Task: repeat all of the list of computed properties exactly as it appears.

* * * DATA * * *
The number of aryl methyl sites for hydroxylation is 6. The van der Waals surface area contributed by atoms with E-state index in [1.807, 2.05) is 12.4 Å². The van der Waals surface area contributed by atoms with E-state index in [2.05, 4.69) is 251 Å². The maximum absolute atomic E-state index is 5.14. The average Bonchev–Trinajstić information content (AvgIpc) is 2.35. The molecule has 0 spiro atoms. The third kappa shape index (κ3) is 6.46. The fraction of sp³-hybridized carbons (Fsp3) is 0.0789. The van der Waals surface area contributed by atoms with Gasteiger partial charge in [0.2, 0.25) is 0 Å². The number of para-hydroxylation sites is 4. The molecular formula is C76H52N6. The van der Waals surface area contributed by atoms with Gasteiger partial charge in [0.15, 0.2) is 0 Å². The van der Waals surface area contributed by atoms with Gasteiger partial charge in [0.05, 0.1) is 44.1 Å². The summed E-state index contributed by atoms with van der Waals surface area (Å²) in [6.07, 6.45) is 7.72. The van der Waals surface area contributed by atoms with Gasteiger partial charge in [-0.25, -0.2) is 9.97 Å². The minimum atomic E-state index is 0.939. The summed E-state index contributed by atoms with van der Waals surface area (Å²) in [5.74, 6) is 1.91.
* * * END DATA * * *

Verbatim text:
The number of aryl methyl sites for hydroxylation is 6. The van der Waals surface area contributed by atoms with E-state index in [1.807, 2.05) is 12.4 Å². The van der Waals surface area contributed by atoms with E-state index in [2.05, 4.69) is 251 Å². The maximum absolute atomic E-state index is 5.14. The average Bonchev–Trinajstić information content (AvgIpc) is 2.35. The molecule has 0 spiro atoms. The third kappa shape index (κ3) is 6.46. The fraction of sp³-hybridized carbons (Fsp3) is 0.0789. The van der Waals surface area contributed by atoms with Gasteiger partial charge in [0.2, 0.25) is 0 Å². The number of para-hydroxylation sites is 4. The molecular formula is C76H52N6. The van der Waals surface area contributed by atoms with Gasteiger partial charge in [0.15, 0.2) is 0 Å². The van der Waals surface area contributed by atoms with Gasteiger partial charge in [0.05, 0.1) is 44.1 Å². The summed E-state index contributed by atoms with van der Waals surface area (Å²) in [6.07, 6.45) is 7.72. The van der Waals surface area contributed by atoms with Gasteiger partial charge in [-0.25, -0.2) is 9.97 Å². The minimum atomic E-state index is 0.939. The summed E-state index contributed by atoms with van der Waals surface area (Å²) in [5.74, 6) is 1.91.